Nottingham Playhouse are really doing themselves proud these days and their latest collaboration with innovative theatre company Shared Experience is no exception. Polly Teale has adapted and directed the story of the Little Mermaid for the 21th Century. Thankfully, we see no Disney schmaltz in this stage production. Instead we have a gripping and emotionally taut tale of two worlds: the unselfconscious life of the mermaids in the depths of the oceans and the human life that exists on the land and sometimes encounters peril on the seas.
All is atmospherically
set (designer Tom Piper) on a raised area surrounded by the seemingly
cavernous and rusting walls of a sunken wreck. The performers use
every inch of the stage to mesmeric effect and the rapt audience are
so quiet during the story that you could hear a pin drop into the
theatrically poetic ocean.
Shared Experience are
well known for tackling text head on and devising new interpretations
of story-telling and pioneering distinctive performance styles that
celebrate a union of physical and text based drama. Mermaid is
certainly a very physical piece and the actors playing the mermaids;
Miranda Mac Letten, Ritu Arya, Amaka Okafor as mermaids one to three
along with Sarah Twomey as Little Mermaid are exceptional in their
physical dexterity. The three numbered mermaids morph into a variety
of characters during the show. One second we see them being a sad
selection of vacuous teenage girls hell bent on making a misery of a
school friend's life and next as royal courtiers or a frightening
gaggle of sea witches. Their costume changes are staggeringly quick.
As the Little Mermaid
newcomer Sarah Twomey shines in her depiction of the inquisitive
mermaid desperate to discover human life with all its joys and
horrors which she discovers in a search for love and self love. Her
speechless pleas to her would-be Prince lover are heart breaking as is
her desire to be loved and the indignities suffered to gain human
love in a stuffy royal court. An announcement that Twomey has
sustained an injury prior to the show and is to be performing the
role in a less physical way doesn't reflect whatsoever on her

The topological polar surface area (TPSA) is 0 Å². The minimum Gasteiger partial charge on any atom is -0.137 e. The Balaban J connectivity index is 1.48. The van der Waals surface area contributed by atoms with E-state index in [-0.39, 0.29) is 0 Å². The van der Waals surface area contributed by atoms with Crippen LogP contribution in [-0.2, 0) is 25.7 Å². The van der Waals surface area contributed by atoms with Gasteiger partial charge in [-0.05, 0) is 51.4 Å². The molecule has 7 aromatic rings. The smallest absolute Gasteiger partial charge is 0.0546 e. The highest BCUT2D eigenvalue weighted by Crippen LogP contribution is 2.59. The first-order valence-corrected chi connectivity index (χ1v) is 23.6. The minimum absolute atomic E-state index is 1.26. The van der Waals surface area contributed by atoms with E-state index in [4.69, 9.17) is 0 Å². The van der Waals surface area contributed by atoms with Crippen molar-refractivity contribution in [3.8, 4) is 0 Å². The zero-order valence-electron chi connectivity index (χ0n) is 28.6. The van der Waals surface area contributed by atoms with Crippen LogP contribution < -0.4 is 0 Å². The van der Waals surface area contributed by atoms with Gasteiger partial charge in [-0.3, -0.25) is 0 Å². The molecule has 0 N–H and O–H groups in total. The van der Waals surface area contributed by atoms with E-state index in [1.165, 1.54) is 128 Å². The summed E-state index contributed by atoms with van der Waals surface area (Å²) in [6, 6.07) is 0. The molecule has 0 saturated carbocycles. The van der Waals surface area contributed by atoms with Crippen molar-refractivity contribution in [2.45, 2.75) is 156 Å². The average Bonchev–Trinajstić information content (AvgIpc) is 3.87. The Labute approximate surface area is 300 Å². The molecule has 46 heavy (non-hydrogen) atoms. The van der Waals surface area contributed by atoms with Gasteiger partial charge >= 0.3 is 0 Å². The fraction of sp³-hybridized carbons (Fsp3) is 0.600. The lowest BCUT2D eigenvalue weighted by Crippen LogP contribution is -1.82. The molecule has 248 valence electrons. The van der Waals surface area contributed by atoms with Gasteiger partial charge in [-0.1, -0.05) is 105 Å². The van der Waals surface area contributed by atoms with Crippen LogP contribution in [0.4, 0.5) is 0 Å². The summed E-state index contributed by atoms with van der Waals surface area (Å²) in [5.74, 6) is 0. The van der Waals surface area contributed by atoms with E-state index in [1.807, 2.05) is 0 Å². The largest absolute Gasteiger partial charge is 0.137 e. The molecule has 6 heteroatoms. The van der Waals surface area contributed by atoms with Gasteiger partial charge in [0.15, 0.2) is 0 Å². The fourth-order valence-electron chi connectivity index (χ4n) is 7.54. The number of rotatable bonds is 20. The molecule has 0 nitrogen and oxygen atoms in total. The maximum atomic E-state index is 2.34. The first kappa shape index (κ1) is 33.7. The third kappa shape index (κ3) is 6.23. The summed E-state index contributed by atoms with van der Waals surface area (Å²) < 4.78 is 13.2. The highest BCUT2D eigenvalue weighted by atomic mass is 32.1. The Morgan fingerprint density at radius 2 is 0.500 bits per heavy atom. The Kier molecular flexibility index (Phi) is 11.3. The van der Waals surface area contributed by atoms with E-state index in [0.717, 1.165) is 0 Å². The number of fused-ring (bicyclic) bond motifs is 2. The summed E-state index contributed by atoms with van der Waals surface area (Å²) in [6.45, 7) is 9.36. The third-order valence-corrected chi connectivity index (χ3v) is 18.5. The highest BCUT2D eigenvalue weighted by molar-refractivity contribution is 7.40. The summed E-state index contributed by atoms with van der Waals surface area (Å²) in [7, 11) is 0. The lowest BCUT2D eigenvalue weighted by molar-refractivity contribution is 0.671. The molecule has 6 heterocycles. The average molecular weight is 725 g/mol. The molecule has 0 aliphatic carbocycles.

delicate and considered performance tonight.
Woven throughout the
story is a central character called Blue. Blue is played with
sensitivity and energy by Natalie Gavin. Blue is also the teenage
girl viciously teased at the start of the play by her so called
school friends for the way she looks and acts. The cruelty reflects
the reality of extreme styling by girls to win or attract attention
from their contemporaries and boys or men. Throughout the play there
are constant references to mirrors, critical gaze and a sense of self
in people of both sexes. Gavin's Blue documents the story during the
play in a big book and, in a sense, directs the action through a
force of will and growing self confidence often linking herself
deeply with the mermaid.
Blue's mother, played
by the wonderfully versatile Polly Frame, is portrayed as a woman
suffering parental frustrations as well as being exasperated by the
attitudes of her unemployed husband. Frame also plays Grand Mer the
older mermaid and the haughty Queen in the royal household in several
miracles of quick change.
All of the actors are
tremendously flexible not only in the divergent parts they play but
in the hard physical work and necessarily supple nature of the piece.
The two men in Mermaid portray the emotionally crippled and
physically drowned soldier Prince (Finn Hanlon) and the King (Steve
North) plus fishermen in a stormy sea. All of their characters stand
up well in a sea of actresses.
Much of the terrific
atmosphere is generated through sounds of the sea and of waves and
undercurrents that batter the mermaids across and under the stage.
The sound scape is created by composer and sound director Jon
Nicholls. Equally thrilling is the live tonal singing by the mermaids
and the supporting songs from a chorus of twenty-six young girls who
sit as witnesses at the sides of the set. Director Polly Teale
wanted the local girls in the work to bear witness as the girls on
stage face the challenges of being a young woman in a complex world.
As the plays tours other local girls will be involved in this way and
they will all take part in a nationwide project that accompanies the
show and looks at the effect of the media on girls' sense of self and
empowers them to challenge myths about femininity.
This poetic stage
adaptation is as profoundly deep as the ocean itself and its
universal themes of separation, desire, loss, loneliness, and
pre-occupation with appearance to please others are very evident and
beautifully demonstrated with Shared Experience's thrilling style on
stage tonight. As a piece of theatre it works swimmingly well.
Mermaid production photos credit Robert Day